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  • When Nine Inch Nail’s debut album “Pretty Hate Machine” (1989) was first released, it was greeted with little fanfare or commotion. Over time, however, through word-of-mouth, the album caught on. In the early 90s it became an underground and college favorite. Through constant touring and the emergence of the popularity of alternative rock in the early 90s, Nine Inch Nails started to take off. While fans eagerly awaited Trent Reznor’s proper follow-up, they eagerly devoured the stop-gap EP “Broken” (1992).

    While “Pretty Hate Machine” went for straight-forward industrial beats, “Broken” is far heavier, more aggressive, with more guitars. While the club/techno crowd may have been more receptive to the debut, “Broken” is an EP that would just as likely appeal to metal fans. Equal parts metal and industrial beats, “Broken” can be seen as a prelude, or a sneak preview of what Reznor would unveil two years later with his masterpiece “The Downward Spiral” (1994).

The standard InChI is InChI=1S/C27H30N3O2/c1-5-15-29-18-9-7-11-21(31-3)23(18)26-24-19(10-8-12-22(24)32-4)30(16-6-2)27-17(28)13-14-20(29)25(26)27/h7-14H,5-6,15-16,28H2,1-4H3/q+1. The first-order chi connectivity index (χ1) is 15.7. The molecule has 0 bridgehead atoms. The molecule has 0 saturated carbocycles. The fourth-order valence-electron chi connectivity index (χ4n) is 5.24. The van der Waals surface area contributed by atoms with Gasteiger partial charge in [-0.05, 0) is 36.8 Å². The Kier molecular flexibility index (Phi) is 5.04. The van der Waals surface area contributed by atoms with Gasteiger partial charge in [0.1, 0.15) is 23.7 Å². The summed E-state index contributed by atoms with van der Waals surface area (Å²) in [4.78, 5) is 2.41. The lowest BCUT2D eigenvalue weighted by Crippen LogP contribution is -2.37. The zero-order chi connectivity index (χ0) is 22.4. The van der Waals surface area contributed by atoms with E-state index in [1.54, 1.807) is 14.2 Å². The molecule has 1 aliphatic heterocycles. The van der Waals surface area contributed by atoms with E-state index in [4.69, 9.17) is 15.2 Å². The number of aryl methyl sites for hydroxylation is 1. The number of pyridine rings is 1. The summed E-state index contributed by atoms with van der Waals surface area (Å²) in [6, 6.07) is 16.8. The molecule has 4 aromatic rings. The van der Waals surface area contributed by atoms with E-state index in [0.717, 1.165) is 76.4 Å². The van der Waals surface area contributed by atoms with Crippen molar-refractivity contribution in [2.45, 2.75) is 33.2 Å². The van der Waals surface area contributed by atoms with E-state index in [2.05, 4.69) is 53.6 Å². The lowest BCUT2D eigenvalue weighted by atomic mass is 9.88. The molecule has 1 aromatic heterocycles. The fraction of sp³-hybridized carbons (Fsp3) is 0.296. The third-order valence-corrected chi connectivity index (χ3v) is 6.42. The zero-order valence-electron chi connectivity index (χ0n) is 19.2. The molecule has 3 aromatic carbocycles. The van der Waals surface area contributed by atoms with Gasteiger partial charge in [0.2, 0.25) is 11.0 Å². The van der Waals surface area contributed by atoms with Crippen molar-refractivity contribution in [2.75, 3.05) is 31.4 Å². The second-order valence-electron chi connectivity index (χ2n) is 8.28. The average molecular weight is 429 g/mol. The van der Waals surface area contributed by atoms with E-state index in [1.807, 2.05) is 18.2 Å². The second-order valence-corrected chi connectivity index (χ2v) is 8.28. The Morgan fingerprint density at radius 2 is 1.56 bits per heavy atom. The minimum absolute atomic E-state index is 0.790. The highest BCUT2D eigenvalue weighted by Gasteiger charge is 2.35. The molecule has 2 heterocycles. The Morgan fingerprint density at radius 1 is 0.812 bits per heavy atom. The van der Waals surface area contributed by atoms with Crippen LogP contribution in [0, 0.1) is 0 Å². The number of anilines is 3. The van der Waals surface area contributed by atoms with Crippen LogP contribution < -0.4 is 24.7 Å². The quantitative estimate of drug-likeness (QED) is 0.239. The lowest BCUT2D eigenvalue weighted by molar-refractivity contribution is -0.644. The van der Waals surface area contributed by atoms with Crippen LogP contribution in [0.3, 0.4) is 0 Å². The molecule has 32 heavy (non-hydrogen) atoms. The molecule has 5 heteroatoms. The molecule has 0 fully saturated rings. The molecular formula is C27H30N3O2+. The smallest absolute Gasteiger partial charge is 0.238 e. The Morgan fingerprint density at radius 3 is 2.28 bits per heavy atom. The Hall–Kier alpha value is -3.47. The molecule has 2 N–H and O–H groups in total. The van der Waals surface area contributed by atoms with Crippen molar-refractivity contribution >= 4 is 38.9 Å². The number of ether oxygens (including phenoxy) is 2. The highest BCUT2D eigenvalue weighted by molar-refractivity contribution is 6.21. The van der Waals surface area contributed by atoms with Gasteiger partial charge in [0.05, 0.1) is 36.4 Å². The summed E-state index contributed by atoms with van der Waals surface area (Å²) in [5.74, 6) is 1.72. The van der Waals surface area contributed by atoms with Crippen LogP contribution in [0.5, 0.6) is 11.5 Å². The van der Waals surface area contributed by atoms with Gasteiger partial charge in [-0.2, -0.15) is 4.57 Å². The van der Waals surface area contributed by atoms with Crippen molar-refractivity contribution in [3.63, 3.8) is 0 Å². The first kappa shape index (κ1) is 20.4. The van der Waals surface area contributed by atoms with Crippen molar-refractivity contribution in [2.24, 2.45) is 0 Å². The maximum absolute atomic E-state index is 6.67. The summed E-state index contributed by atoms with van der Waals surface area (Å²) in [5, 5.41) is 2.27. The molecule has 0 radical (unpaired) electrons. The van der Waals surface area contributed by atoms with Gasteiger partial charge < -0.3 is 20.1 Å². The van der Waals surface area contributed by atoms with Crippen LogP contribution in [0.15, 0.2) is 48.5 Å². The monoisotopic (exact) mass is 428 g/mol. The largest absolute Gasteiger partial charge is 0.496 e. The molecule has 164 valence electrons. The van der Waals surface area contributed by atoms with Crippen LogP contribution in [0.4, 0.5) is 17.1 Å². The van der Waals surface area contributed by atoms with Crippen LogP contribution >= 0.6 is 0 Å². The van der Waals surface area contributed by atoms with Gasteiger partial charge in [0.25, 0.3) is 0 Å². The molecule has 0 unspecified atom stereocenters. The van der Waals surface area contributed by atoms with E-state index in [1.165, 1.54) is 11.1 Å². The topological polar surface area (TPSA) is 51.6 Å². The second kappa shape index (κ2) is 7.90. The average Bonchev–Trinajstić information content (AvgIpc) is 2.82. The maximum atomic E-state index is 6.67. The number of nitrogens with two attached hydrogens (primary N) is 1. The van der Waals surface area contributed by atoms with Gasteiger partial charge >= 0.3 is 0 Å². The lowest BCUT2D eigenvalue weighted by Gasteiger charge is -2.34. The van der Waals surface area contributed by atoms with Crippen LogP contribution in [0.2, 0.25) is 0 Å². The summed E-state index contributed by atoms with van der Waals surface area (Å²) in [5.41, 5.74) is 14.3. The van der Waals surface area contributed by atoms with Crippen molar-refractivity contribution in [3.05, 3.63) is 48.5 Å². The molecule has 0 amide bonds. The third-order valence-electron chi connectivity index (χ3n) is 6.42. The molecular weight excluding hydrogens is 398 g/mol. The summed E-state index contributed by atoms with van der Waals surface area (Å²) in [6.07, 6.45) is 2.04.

Clocking in slightly past the half-hour mark, with eight songs (two tracks are hidden, two are instrumentals) “Broken” is pretty short. But the EP is so angry, so aggressive, with no reprieve; the shortness in length probably works for the best.

    “Broken” features the NIN classics and concert staples, “Wish,” “Gave Up,” and (the hidden track) “Suck.” The lesser known “Last,” “Happiness in Slavery,” and a cover of Adam Ant’s “Physical” (also hidden) are no less memorable. Instrumentals “pinion” and “Help me I am in Hell” help round out the CD.

    Back in 1992 when CDs were relatively new to consumers, having ninety-one silent, second-long tracks separate the final two songs from the first six may have been cool and inventive. Now, however, it seems kind of pointless. Still, it’s no big deal.

    If you are a fan of NIN, “Broken” is just as essential to own as any of the studio albums.

    Posted on November 30, 2009